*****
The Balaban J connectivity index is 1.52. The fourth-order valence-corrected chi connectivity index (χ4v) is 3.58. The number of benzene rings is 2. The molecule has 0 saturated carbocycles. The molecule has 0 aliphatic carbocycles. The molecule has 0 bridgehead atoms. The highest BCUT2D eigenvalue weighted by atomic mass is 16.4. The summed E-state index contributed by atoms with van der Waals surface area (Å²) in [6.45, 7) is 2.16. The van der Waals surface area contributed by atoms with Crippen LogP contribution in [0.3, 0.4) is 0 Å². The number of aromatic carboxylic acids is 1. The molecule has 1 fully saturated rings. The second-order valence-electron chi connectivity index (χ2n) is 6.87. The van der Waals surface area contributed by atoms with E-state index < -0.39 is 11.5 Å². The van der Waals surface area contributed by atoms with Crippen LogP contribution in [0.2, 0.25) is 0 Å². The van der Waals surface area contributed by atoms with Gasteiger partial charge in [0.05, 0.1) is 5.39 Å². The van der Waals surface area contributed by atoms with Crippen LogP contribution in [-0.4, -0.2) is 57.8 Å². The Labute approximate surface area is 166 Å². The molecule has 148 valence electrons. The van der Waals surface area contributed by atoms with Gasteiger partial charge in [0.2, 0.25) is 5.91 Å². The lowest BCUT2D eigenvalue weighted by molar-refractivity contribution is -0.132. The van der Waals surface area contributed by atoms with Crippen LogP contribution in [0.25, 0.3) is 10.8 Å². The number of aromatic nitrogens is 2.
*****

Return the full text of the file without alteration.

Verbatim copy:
The Balaban J connectivity index is 1.52. The fourth-order valence-corrected chi connectivity index (χ4v) is 3.58. The number of benzene rings is 2. The molecule has 0 saturated carbocycles. The molecule has 0 aliphatic carbocycles. The molecule has 0 bridgehead atoms. The highest BCUT2D eigenvalue weighted by atomic mass is 16.4. The summed E-state index contributed by atoms with van der Waals surface area (Å²) in [6.45, 7) is 2.16. The van der Waals surface area contributed by atoms with Crippen LogP contribution in [0.3, 0.4) is 0 Å². The number of aromatic carboxylic acids is 1. The molecule has 1 fully saturated rings. The second-order valence-electron chi connectivity index (χ2n) is 6.87. The van der Waals surface area contributed by atoms with E-state index < -0.39 is 11.5 Å². The van der Waals surface area contributed by atoms with Crippen LogP contribution in [0.2, 0.25) is 0 Å². The van der Waals surface area contributed by atoms with Gasteiger partial charge in [0.05, 0.1) is 5.39 Å². The van der Waals surface area contributed by atoms with Crippen LogP contribution in [-0.4, -0.2) is 57.8 Å². The Labute approximate surface area is 166 Å². The molecule has 148 valence electrons. The van der Waals surface area contributed by atoms with Gasteiger partial charge in [0.2, 0.25) is 5.91 Å². The lowest BCUT2D eigenvalue weighted by molar-refractivity contribution is -0.132. The van der Waals surface area contributed by atoms with Crippen LogP contribution in [0.25, 0.3) is 10.8 Å². The number of aromatic nitrogens is 2.